These changes strike a delicate balance: Italy must dramatically increase electricity production, while, simultaneously, transforming how it generates electricity. Renewable proliferation is happening in Italy, but it will need to move faster than ever before to meet the country’s needs and climate goals. The country’s renewable energy supply needs to increase from the 59 GW capacity calculated in 2022 to 419 GW by 2050, according to our analysis.

In practice, which increase requires at least 18,300 additional onshore wind turbines, with an average power of 3MV and an additional 3,630 Photovoltaic (PV) farms with an 84 MW capacity. That means the country will need to build almost 4000 PV farms that match the output of the country’s second largest PV farm, the Montalto di Castro PV power station, which covers 166 hectares and has more than 275,000 operational solar modules.5 It is no exaggeration to say that increasing renewable deployment to this scale will be a massive undertaking. Our analysis shows it will also require significant investment: constructing both solar and onshore wind is estimated to cost at least 282 and 93 billion Euro by 2050. To meet its goals, Italy will need to leverage public sector investment and regulatory signals to crowd in significant private sector investment.

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Building Public Support for Decarbonisation

Public support for clean energy technology plays a critical role in deployment, in particular for renewables like solar and on- and offshore wind. Without adequate support from individuals and civil society, projects can slow significantly or halt entirely, posing a major hurdle to the clean energy transition.

Building an additional 305 GW of solar and 55 GW of onshore wind requires large areas of land and roofs, perhaps prompting a “NIMBY” mentality (not in my backyard) that could prove difficult to overcome as the Italian government works to deploy additional energy resources.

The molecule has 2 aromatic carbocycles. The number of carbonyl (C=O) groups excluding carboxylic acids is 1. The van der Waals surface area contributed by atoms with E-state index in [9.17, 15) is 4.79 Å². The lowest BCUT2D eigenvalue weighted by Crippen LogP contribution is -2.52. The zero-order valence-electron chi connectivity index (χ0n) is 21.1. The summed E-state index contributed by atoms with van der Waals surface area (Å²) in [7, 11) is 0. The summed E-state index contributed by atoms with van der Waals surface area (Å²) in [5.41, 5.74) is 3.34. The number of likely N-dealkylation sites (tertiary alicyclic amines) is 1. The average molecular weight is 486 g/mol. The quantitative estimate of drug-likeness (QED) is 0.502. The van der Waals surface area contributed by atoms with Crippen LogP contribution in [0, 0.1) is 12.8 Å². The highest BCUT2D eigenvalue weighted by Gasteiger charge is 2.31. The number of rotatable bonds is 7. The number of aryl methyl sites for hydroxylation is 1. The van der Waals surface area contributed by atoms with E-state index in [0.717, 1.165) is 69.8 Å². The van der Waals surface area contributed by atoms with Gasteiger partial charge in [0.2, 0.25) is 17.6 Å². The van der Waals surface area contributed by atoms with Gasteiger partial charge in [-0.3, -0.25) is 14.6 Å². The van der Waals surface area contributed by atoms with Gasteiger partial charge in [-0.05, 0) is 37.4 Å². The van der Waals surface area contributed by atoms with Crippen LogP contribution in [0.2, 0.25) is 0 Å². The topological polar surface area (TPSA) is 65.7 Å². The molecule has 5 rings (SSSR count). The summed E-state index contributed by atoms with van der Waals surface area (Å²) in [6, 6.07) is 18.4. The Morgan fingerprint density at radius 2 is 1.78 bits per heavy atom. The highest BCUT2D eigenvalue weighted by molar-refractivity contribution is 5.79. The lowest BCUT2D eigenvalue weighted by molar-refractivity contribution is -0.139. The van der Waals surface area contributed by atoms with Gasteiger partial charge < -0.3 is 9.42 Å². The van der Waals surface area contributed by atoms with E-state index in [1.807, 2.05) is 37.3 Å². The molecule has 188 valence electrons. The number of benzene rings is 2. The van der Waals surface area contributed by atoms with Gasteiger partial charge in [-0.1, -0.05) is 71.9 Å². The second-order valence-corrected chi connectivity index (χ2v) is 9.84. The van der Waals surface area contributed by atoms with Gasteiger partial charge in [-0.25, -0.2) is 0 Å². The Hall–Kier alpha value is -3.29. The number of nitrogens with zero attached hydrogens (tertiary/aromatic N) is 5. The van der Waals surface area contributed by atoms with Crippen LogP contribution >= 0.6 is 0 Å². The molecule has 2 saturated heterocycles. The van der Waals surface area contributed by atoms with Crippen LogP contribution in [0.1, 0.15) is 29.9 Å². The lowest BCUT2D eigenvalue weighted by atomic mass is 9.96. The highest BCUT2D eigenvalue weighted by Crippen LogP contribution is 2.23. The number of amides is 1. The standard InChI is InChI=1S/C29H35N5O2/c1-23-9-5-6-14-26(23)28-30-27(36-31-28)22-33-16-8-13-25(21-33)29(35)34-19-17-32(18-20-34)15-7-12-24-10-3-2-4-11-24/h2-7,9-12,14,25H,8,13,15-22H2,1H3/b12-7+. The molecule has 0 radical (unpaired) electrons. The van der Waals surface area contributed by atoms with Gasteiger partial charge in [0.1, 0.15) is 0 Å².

Should the Italian government fail to build adequate public support for new projects on land, as indicated in our Constrained Renewables Pathway, Italy will need to rely on additional offshore wind development (20 GW) to replace solar and onshore wind and meet its climate goals. That shift in electricity capacity, from more onshore capacity in the Core Pathway to more offshore capacity in the Constrained Renewables Pathway, will make the energy transition much more expensive, requiring an additional 12 billion Euro investment by 2050.

To avoid this costly and politically untenable situation, the Italian government must involve a range of different actors, agencies, and community representatives in the decision-making process. Italy should work to build consensus that increased clean energy proliferation is good for Italy’s economy, community, and future wellbeing. Ensuring public acceptance and involvement is pivotal to reaching the 2050 targets. The Italian government should also consider more energy dense resources like nuclear energy which, despite their high upfront cost, have smaller land footprints while providing more and firm zero-carbon electricity capacity.